HomeThe Journal of Historyvol. 57 no. 1 (2011)

Smallpox Vaccination in 19th Century Manila

Lorelei D.C De Viana

Discipline: History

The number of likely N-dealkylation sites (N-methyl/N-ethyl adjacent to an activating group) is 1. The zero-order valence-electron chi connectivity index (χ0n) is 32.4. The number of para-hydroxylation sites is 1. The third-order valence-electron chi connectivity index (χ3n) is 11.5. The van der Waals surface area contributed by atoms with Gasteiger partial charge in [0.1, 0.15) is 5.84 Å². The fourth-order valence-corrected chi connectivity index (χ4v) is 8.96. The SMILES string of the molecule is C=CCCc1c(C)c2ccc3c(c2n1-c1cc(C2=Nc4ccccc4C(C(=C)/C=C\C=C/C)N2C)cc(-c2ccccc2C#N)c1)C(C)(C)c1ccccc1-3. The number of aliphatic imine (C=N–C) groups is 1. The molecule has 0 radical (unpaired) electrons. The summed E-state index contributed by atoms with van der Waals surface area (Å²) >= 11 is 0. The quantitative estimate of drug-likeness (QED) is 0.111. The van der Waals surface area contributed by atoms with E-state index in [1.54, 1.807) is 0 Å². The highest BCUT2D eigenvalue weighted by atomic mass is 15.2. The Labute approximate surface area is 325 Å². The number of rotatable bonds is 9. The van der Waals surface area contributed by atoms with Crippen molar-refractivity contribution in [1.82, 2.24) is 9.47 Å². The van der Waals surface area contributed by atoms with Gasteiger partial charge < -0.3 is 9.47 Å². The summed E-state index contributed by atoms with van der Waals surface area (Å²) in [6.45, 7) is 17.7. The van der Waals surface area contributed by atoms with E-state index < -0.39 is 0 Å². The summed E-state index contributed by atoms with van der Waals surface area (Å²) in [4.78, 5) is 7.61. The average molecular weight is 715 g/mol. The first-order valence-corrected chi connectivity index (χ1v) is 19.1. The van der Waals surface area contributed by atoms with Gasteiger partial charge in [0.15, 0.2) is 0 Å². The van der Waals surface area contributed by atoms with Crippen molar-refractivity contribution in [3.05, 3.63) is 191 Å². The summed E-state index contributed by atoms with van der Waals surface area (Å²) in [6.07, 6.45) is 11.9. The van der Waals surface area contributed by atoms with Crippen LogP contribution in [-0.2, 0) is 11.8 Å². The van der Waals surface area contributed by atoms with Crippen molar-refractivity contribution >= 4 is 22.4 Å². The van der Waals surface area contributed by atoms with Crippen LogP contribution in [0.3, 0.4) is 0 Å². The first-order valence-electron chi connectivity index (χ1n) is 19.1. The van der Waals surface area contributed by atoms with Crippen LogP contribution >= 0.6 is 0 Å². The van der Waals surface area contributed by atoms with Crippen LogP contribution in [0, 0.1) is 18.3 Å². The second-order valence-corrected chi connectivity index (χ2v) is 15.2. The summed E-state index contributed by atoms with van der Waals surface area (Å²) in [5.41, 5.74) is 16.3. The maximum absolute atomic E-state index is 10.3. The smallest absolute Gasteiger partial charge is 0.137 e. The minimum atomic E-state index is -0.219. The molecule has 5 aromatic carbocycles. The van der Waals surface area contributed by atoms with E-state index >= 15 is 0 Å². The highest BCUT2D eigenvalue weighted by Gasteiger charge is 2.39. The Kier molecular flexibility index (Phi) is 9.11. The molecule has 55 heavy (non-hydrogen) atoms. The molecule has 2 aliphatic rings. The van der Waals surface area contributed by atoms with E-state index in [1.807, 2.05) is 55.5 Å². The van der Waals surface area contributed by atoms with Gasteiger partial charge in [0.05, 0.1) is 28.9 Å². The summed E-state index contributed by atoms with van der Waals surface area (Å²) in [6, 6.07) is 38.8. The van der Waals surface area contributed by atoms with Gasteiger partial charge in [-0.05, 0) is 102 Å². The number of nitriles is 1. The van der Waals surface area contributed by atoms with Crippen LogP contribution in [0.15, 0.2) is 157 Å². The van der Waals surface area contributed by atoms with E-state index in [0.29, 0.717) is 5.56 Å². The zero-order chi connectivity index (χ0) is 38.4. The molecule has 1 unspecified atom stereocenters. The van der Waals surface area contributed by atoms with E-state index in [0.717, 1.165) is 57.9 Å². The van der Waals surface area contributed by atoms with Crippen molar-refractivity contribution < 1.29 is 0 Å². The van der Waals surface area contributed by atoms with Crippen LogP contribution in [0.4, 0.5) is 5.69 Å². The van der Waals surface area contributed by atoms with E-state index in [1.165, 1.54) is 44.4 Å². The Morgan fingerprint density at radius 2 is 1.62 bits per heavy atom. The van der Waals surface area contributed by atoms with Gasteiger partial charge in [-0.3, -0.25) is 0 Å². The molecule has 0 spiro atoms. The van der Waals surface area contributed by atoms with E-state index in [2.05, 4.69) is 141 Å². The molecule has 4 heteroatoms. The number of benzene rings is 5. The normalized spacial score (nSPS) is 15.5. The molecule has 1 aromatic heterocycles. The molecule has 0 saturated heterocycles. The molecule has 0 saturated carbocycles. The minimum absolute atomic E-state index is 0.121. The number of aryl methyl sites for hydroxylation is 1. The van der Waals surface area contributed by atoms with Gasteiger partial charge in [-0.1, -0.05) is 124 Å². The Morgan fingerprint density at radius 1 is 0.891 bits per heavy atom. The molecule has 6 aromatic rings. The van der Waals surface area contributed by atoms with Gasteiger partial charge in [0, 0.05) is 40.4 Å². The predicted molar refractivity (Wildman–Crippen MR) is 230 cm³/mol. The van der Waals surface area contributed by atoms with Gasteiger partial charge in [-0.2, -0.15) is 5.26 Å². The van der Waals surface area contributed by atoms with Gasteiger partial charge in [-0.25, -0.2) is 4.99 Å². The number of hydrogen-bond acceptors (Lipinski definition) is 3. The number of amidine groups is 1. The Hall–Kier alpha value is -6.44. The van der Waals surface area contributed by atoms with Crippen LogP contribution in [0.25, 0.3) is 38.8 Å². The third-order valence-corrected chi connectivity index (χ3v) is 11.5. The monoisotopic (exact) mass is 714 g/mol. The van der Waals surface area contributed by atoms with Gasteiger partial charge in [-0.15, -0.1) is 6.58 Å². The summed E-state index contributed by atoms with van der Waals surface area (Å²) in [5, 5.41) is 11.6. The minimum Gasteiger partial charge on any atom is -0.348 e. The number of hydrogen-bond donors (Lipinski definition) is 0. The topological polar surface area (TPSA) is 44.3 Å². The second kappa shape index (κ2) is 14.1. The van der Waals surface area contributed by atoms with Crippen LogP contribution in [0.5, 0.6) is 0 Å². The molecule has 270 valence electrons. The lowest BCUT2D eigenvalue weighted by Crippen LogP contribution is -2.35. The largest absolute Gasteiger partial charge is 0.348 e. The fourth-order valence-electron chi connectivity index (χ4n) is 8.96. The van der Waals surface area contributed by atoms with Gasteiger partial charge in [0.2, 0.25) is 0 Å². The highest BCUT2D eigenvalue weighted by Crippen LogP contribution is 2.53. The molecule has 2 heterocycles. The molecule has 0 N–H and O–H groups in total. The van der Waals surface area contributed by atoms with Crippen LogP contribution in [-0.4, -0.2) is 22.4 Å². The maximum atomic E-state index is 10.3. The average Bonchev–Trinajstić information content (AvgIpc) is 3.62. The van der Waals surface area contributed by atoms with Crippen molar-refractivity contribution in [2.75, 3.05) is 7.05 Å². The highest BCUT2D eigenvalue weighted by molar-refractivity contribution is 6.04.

This paper dwells on the Spanish colonial government’s efforts to introduce and implement smallpox vaccinations in 19th century Manila as part of its program to promote public health. Vaccinations were specifically carried out as a preventive measure against the dreaded scourge of olden times, smallpox or viruela, which ravaged and decimated populations not only in the Philippines, but also in other Spanish colonies. In fact, smallpox was a global scourge until the medical breakthrough of vaccination emerged. This paper studies the health efforts made by the colonial government prior to and after the introduction of vaccination in 1805, the creation of a public health bureaucracy, the establishment of sick and convalescence houses are the factors which contributed to the effectivity or ineffectivity of the vaccine program in 19th century Manila.